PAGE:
The delicate task of book selection
Published: Sunday, January 16, 2005 at 6:01 a.m.
Last Modified: Sunday, January 16, 2005 at 3:10 a.m.
One of our readers asked me, "How do you choose the books for this column?"
Here's the recipe: Post-it notes listing the titles that the New York Times chooses as the best books of the year, plus titles of the paperbacks found in airport waiting rooms, along with novels kids read under the covers by flashlight.
Put it all in an empty oil drum. Roll it down a hill. The first titles to fall out get read here.
But seriously, here are the criteria:
These also give us an opportunity to study the artistic craft of American writers.
Simply, we have to keep a conversation going with our next generation, or we'll be left in the dust.
Besides, I love listening to kids. And they need to be heard here talking about what they read.
The problem is, there are so many great novels to choose from, we could fill the oil drum.
And the books our readers recommend are always in the mix.
But the two novels with which we are starting off the year fit into all these criteria. Furthermore, they are bona fide railway tickets to places we have never been.
In fact, "The Known World" strikes me as so pertinent to understanding the history of America that it feels like holding a magnifying glass on the 18th century until the view blurs and has to be refocused.
Slaves owning slaves - what more can get to the absolute entrails of what slavery does to the human mind, and in particular to human relationships?
I am particularly fascinated by how Edward Jones creates an atmosphere in which we feel the environment of our nation 300 years ago.
Jones begins reverberating the title on the second page by describing the slave Moses reaching down to eat a handful of soil: "He ate it not only to discover the strengths and weaknesses of the field, but because the eating of it tied him to the only thing in his small world that meant almost as much as his own life."
The first character to lead us through the story is this slave, Moses, who is bought from a white man by a former slave, Henry Townsend, for $325.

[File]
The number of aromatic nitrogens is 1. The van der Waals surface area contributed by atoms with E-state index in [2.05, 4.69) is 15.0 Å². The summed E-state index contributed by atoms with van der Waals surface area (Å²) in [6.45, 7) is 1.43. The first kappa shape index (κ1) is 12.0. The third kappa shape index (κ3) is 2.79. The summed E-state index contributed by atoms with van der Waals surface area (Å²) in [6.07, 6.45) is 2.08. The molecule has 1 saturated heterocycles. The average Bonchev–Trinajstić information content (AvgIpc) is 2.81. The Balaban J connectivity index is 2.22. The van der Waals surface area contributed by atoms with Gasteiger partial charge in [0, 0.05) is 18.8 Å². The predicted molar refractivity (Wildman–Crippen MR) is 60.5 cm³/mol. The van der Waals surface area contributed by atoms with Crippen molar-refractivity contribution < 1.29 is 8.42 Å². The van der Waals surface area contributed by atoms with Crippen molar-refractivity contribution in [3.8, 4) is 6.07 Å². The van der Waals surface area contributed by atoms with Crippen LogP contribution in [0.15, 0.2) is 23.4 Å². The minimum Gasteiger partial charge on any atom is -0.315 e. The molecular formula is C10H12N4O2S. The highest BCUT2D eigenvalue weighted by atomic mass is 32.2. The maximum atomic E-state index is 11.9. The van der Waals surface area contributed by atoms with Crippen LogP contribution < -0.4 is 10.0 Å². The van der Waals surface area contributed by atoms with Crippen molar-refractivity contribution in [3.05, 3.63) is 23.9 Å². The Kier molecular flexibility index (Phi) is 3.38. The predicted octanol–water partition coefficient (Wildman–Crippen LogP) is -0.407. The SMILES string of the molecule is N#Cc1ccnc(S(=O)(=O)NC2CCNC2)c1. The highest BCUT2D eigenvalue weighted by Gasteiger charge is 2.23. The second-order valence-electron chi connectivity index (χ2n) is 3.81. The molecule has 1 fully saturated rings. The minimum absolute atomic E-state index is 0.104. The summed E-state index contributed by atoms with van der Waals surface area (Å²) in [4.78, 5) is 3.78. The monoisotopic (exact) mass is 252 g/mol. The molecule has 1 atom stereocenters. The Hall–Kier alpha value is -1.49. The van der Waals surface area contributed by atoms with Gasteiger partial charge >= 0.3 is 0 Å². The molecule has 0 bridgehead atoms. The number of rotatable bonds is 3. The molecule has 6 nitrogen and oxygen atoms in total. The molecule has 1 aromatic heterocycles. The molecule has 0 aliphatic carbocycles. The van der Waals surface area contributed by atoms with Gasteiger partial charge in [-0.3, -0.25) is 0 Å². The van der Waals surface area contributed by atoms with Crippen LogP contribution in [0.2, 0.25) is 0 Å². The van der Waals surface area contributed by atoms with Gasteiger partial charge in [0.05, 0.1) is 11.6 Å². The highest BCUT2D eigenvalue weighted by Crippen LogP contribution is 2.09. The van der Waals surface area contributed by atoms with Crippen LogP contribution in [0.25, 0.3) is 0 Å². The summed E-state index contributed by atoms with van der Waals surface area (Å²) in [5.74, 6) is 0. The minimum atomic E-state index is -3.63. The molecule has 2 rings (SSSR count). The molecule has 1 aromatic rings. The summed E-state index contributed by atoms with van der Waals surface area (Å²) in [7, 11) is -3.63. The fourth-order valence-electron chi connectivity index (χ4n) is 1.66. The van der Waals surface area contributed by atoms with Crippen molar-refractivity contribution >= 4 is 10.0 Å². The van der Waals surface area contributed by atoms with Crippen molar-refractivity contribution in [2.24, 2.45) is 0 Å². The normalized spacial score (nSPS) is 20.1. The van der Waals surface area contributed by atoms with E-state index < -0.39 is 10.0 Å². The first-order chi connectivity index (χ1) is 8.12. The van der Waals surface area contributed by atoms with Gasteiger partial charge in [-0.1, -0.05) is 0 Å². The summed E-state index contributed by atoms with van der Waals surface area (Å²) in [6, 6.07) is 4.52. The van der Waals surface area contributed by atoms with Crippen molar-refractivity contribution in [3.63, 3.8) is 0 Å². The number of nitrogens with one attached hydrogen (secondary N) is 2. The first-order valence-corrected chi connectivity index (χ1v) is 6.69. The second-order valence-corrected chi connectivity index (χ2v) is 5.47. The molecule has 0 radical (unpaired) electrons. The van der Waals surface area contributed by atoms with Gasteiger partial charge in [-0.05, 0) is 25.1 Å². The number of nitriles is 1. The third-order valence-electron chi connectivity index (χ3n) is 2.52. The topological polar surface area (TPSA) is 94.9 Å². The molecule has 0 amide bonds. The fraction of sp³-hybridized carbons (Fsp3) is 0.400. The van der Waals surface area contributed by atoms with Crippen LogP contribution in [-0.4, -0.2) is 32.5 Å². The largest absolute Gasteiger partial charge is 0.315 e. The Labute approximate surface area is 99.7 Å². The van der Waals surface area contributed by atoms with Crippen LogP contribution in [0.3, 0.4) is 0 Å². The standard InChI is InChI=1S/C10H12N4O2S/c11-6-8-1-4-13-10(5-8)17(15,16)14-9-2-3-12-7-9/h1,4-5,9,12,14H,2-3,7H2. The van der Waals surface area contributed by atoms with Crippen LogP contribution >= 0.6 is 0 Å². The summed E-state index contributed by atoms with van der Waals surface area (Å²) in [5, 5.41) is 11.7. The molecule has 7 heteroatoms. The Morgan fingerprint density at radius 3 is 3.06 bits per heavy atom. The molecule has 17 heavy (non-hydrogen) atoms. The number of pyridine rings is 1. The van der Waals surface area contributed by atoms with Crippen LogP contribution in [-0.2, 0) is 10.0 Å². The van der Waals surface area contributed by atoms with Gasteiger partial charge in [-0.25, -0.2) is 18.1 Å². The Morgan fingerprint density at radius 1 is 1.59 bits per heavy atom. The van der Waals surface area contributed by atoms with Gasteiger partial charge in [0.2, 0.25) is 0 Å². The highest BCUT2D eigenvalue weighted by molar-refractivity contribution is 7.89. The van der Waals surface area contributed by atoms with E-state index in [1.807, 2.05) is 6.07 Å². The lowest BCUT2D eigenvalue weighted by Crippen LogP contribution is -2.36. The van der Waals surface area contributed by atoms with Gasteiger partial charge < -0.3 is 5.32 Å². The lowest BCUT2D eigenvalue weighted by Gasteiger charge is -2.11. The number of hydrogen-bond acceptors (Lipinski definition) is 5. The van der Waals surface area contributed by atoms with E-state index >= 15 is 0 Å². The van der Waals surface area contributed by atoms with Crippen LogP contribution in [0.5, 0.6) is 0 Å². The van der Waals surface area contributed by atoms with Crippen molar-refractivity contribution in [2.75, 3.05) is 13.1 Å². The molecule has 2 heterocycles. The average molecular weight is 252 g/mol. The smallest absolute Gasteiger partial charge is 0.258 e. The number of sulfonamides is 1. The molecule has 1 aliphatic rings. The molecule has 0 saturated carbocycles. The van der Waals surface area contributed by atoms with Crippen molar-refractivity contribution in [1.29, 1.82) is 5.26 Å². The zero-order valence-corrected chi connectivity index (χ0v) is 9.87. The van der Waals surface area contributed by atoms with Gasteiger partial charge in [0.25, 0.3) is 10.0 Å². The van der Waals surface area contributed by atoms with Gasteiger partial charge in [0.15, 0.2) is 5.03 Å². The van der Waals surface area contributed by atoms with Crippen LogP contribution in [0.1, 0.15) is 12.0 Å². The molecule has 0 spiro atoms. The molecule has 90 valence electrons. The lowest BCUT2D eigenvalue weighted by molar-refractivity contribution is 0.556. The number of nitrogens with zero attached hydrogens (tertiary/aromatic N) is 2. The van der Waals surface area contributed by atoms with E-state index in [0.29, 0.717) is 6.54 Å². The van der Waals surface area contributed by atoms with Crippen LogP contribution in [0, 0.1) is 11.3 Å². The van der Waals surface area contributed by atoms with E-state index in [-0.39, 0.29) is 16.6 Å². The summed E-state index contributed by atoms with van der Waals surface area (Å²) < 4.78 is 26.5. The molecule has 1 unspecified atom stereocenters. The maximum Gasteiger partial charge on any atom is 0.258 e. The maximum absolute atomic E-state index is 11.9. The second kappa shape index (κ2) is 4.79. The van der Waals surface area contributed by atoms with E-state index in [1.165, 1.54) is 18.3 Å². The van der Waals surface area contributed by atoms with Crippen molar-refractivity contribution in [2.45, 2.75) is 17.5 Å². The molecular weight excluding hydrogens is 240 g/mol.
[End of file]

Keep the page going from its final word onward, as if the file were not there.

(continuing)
Look how skillfully Jones builds his theme of studying the relationship of environment to behavior when he gives us Moses's viewpoint: "(He) had thought it was already a strange world that made him a slave to a white man, but God had indeed set it twirling and twisting every which way when he put black people to owning their own kind.
Was God even up there attending to business anymore?"
Yet, Elias, another slave, owned by Henry Townsend, reacts this way: "(He) had never believed in a sane God and so had never questioned a world where colored people could be the owners of slaves."
Slowly, masterfully, Jones builds toward taking us to a full realization of the title, "The Known World," and what it represents.
I noted on page 174 that Jones creates a scene to reveal the source of the title.
Next week, we'll discuss this scene and also begin counting the way in which Jones plays with time.
Middle schoolers, start sending in your thoughts on "Fever 1793." Reading the opening pages, I've never felt so well.
The sniffles are nothing compared to what poor Matilda undergoes in her hometown of Philadelphia. I'll never think about that city in the same way again.
Don't put it off. Join our novel conversation.
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